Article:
All of us know that "from now on" means starting from now, for example:

From now on, all of us have to turn our mobiles off.

But is this term assignable to such phrase?

From lesson three on... (I mean starting from the lesson three...)


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    Yes, you can use constructions like "From lesson three on. Depending on where you're from, it may or may not be more idiomatic to phrase it "From lesson three onwards". – Dan Bron Nov 28 '14 at 11:56
  • Assume you are a teacher and are discussing the following course which is about four month. You say, from lesson three on, we will have video conferences... – Mostafa Talebi Nov 28 '14 at 12:01
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    Like I said, it's perfectly fine to use "From lesson three on, ..." and another option is "From less three onwards, ...". – Dan Bron Nov 28 '14 at 12:03

"From now on" means "from this moment". More spesifically, it means strating from this moment or strating now. And it automatically implies that it will be that way into the future and not just happen in one little moment and stop and never reoccur.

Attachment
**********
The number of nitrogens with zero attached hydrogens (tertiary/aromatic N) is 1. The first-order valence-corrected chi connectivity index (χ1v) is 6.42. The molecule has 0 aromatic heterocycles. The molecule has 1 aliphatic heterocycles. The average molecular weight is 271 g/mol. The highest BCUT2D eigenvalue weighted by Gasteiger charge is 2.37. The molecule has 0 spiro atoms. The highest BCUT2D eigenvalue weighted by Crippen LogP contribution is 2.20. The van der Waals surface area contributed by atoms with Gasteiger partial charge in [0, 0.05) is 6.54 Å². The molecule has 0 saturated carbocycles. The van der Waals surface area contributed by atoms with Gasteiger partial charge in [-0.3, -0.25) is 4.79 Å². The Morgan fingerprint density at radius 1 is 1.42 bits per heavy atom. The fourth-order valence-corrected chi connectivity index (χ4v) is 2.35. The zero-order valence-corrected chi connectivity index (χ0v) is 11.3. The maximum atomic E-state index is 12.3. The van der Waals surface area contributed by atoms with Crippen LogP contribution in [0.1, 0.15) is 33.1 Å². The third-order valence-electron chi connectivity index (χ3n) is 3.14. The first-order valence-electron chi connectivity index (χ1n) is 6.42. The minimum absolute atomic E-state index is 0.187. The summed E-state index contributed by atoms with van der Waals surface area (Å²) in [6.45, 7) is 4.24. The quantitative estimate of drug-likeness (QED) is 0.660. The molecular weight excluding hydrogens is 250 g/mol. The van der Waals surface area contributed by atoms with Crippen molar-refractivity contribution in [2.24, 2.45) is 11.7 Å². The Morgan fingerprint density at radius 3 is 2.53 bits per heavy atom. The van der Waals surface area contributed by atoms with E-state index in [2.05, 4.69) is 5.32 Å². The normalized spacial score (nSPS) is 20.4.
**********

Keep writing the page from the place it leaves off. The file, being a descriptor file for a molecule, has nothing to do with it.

• This does not answer the question posed. – Jim Jun 10 '18 at 13:21

"From now on" doesn't mean "starting from now." (You would just say, "Turn your phones off, now") It's more accurately used as "In the (near or distant) future, when one finds oneself in the same (or similar) situation."

  • I disagree. Can you provide some evidence of this claim? – Drew Nov 28 '14 at 17:55
  • It just seems like "from now on" would be used after something unfortunate had occurred - to insure an alternate outcome. "From now on, we won't try to hard-boil eggs in the microwave." It has kind of a reset/do-over connotation to it. – Oldbag Nov 28 '14 at 22:51
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    It can be used in that context, of course. In that context it still means starting now and continuing through the future. It does not mean that it might start to be true only at some time "in the (near or distant) future". It starts now, just as it says. Unless you can show some evidence of that other meaning. – Drew Nov 29 '14 at 0:04

"From now on" means forever, or at least for the foreseeable future. "I'm going to keep my front door locked at night from now on." You wouldn't keep your mobile phones turned off forever! I would expect you to say "Let's turn off our mobiles now" (just for the duration of our meeting, etc), or "From now on, let's turn off our mobiles during meetings."

  • This doesn't answer the question, which is about applying the concept to different starting points in the future. – Benny Bottema Aug 8 '16 at 20:10

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